NCUIH Requests HHS Prioritize Urban Native Communities in Initiatives Aimed at Improving Health Equity

On March 3, 2023, the National Council of Urban Indian Health (NCUIH) submitted comments to the Health and Human Services (HHS) Office of the Assistant Secretary for Health (OASH) regarding the HHS Initiative to Strengthen Primary Health Care (the Initiative). The Initiative aims to improve health equity and reduce barriers to care for traditionally underserved populations, included American Indians and Alaska Natives (AI/ANs).  As part of the Initiative, OASH has hosted listening sessions with Urban Indian Organizations (UIOs) and tribal leaders to collect input and inform HHS regarding the needs of AI/AN stakeholders and beneficiaries.


Launched in September 2021, the goal of the Initiative is to develop a federal foundation for the provision of primary health care aimed to improve health outcomes and advance health equity for the improved health and wellness of patients, families/caregivers, and communities. Access to high-quality primary health care has been shown to improve health equity and health outcomes, and is essential for addressing key priorities, including mental and substance use disorder prevention and care, prevention and management of chronic conditions, addressing the impact of gender-based violence, and maternal and child health and well-being.

Generally, AI/ANs throughout the country experience the most significant health disparities of any group, when compared to the general population. Further, AI/ANs living in urban areas experience greater rates of chronic disease, maternal and infant mortality, and suicide compared to all other populations and they are less likely to receive preventive care and are less likely to have health insurance.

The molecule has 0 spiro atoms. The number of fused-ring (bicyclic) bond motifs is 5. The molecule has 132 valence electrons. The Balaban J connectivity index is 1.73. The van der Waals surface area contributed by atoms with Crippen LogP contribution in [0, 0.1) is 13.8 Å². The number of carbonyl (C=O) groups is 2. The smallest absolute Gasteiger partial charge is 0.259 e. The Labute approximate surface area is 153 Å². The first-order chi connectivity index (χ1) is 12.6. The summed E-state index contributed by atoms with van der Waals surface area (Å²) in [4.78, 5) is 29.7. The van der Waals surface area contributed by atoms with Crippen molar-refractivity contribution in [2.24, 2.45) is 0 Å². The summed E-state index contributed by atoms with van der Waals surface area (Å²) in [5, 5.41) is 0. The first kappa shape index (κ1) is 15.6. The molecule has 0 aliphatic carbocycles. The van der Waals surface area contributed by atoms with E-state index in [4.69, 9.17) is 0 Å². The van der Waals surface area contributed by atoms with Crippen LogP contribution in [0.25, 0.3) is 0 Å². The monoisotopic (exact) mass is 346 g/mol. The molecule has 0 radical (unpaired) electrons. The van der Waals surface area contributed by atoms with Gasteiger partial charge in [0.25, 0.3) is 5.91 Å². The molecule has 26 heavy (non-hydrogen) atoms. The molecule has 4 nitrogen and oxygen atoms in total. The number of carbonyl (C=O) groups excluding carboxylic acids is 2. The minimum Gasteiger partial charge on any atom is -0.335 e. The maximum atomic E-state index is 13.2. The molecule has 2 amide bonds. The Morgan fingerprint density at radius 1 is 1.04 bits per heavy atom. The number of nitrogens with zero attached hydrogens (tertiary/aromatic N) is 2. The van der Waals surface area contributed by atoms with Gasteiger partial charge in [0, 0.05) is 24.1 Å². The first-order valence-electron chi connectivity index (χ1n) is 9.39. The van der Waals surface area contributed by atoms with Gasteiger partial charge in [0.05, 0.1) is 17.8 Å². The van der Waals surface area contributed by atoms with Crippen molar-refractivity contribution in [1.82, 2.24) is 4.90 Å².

NCUIH’s Role

NCUIH recent comment and recommendations to OASH regarding the Initiative are based on NCUIH’s consultations with UIOs, and listening session held with UIO leaders on February 2, 2023, and NCUIH’s subject matter expertise. NCUIH reiterated that input from UIOs is vital for OASH effectively gather comprehensive feedback, share critical information, and build mutual trust.


In NCUIH’s comments to OASH regarding the Initiative, NCUIH recommended the following priorities:

  • Develop a better understanding of the health inequities pervasive in Native communities
  • Ensure primary care is culturally competent
  • Improve CMS Programs ability to serve American Indian and Alaska Native beneficiaries
  • Address workforce shortages at UIOs
  • Ensure that notices of funding opportunities are accurate and that UIOs have the technical assistance necessary to apply
  • Facilitate referrals of AI/AN patients in and out of the Indian health system, as well as within it
  • Establish an agency-wide Urban Confer Policy

NCUIH thanks OASH for hosting a UIO listening session and greatly appreciates the opportunity to provide feedback on the Initiative. We are heartened by HHS’ commitment to improving health equity and reducing barriers to care for the AI/AN community. We are especially grateful that OASH demonstrated this commitment by addressing NCUIH’s prior recommendation to host a meeting with UIOs regarding the Initiative.

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